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Comment Re:Forced to accept cash? (Score 1) 171

This is why I said "in general".... Yes, I know you can do that in Texas, and of course, in all jurisdictions that I know of you *ARE* allowed to use lethal force against someone who is armed or you had reason to believe was armed, and there was some reasonable basis to conclude that they would cause harm to you if you did not surrender your property.

But if the person is not armed, or in particular has just tried to grab and trying to escape with some stolen property without ever actually threatening to harm anyone (which is a *HUGE* percentage of robberies), you are not allowed to use lethal force to stop them in most jurisdictions.

Comment Re: Harsh crowd (Score 1) 142

As a statistician: someone not trained in statistics using statistical methods when they don't understand the concepts in that mathematically dense paper from 1963 is a dangerous thing. If you want me to be your statistics consultant, pay me my consulting rate. I don't generally costly for free, on the r-help mailing list or elsewhere.

If you don't understand that 1963 paper, you need a statistics consultant. Don't expect someone to do your statistical work for free.

I think you just beautifully proved the OP's point.

Comment Re:Future of R, now that programmers use it? (Score 1) 142

I actually program exclusively in R and fine it OK once you learn the quirks.

I dunno -- there's an awful lot that's cumbersome about R and constantly does my head in. My pet bugbears:

No native hash/dictionary construct (there is the third-party hash library, but that's not great for portability).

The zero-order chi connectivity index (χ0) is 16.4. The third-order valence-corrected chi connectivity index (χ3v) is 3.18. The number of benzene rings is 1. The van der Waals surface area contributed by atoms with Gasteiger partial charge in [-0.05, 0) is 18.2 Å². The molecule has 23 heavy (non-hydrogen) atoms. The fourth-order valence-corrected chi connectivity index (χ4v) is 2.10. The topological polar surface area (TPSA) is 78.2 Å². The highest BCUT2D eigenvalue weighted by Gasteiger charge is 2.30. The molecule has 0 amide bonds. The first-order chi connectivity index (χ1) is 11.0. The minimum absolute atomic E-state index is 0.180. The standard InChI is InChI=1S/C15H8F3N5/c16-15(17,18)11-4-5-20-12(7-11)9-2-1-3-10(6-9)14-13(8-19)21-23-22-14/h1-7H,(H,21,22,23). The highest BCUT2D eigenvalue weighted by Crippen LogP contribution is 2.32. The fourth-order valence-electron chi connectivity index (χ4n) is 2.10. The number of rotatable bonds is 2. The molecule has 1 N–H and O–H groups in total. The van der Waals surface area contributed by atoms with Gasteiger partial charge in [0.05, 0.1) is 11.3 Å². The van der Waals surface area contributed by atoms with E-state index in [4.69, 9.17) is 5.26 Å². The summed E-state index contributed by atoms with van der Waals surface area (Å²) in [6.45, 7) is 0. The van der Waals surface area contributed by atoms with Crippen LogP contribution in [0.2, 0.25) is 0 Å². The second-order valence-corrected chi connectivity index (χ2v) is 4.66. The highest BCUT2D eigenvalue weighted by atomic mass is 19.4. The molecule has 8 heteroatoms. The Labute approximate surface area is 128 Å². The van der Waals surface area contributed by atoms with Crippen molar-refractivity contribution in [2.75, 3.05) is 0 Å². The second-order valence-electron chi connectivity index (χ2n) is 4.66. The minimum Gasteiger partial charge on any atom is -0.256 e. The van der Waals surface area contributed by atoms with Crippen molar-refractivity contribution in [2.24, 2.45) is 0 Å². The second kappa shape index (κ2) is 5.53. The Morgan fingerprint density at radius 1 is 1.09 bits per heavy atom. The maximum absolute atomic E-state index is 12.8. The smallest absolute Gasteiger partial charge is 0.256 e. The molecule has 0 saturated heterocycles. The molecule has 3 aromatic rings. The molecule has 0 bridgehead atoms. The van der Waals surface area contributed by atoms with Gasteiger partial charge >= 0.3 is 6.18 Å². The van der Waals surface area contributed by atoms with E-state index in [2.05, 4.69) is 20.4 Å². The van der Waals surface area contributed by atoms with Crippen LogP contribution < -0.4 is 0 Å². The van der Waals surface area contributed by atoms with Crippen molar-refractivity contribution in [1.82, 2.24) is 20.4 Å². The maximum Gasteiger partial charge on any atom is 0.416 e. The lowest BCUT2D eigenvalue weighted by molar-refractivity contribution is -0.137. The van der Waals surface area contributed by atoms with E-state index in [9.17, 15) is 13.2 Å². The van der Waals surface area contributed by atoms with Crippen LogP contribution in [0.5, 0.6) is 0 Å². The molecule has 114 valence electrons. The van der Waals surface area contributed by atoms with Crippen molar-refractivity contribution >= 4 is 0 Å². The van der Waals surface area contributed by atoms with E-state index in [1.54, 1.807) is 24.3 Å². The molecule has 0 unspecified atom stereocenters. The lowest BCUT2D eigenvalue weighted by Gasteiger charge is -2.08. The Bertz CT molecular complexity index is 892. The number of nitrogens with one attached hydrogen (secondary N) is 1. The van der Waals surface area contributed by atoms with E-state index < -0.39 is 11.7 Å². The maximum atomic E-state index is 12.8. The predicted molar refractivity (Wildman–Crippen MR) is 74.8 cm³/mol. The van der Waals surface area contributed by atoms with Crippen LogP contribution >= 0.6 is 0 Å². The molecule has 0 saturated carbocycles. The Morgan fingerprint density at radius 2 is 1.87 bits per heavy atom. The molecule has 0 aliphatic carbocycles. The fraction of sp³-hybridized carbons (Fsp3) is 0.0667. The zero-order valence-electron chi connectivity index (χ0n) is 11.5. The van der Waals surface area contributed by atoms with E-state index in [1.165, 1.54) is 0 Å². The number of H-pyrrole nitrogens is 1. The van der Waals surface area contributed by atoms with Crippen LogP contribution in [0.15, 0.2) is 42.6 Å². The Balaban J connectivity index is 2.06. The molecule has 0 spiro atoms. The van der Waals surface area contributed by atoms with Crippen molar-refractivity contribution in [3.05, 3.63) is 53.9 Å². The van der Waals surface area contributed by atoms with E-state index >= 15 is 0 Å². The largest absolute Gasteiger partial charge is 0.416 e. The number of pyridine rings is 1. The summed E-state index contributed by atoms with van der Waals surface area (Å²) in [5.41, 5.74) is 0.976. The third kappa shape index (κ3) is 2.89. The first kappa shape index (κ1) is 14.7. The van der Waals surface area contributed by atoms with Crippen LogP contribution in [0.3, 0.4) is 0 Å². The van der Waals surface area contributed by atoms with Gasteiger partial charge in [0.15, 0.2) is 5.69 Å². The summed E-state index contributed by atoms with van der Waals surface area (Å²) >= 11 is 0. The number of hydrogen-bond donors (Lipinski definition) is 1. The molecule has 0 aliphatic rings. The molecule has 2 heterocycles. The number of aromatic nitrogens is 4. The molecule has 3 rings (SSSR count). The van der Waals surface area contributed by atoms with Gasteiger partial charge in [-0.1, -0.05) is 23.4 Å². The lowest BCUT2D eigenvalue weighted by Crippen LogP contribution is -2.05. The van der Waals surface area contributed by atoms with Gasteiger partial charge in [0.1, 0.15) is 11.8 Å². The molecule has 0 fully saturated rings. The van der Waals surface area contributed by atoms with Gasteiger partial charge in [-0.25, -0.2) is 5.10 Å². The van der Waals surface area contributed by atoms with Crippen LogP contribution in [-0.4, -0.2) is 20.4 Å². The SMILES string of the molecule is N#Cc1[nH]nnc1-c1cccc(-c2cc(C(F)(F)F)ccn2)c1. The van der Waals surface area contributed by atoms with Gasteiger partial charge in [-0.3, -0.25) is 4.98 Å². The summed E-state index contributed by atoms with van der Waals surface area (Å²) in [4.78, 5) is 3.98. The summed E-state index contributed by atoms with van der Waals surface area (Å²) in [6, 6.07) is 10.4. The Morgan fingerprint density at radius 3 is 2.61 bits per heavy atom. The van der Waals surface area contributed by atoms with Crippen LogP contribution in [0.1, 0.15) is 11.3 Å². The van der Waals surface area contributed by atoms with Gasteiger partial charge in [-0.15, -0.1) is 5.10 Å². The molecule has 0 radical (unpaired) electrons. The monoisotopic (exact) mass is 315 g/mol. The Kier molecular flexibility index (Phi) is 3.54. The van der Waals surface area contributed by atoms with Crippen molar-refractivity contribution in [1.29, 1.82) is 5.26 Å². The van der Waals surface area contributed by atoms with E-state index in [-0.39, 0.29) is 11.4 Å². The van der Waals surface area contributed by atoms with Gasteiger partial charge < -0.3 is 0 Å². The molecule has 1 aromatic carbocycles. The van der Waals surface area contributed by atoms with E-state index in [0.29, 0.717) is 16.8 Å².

It's not possible to define functions at the end of your code, making code difficult to read (or requiring you to source a separate script that contains your functions, but again, portability suffers).
Variable scoping is ... odd (many people have written previously about R quirks in this regard)
R is so sloooowwwww ...

I still use R quite a bit and suffer through writing code for it because of the incredible power of the modules. But ... I kinda feel dirty every time :(

Comment Re:Forced to accept cash? (Score 1) 171

In general, deadly force may not be used to simply defend ones property, and can only be used to defend someone's life or safety. An unarmed thief who has grabbed a cash box right in front of the landlord and then tries to immediately run away is not a threat to one's life, and shooting him to stop him would be highly illegal.

Comment Re:paypal is not a bank and they can take your fun (Score 1) 171

Even if a bank account has $5, if one authorizes someone to do direct debits, they can suck out $1000.

In general, the banks will side with their own customers... at least in my experience. Having once been the victim of an online scam around 15 years ago, I was ultimately very happy with how quickly and efficiently my bank resolved the issue.

Comment Re:Forced to accept cash? (Score 1) 171

True enough.... Never happened, however. I think it's safe for me to say at this point that my roommate at the time was not the sort of person who would have done that any more than I am the sort of person who would do that to anyone else. Hypothetically speaking, if it had happened, I imagine I would have explained to the landlord what happened, given the landlord a money order, and moved out immediately, and chalked up the cost as a life lesson. However, I would not ever live with someone that I did not feel I could trust with my life, let alone my money, so the possibility of what you are describing had not even crossed my mind. Certainly with anyone that I do not know, I have always asked for a receipt if I am paying in cash.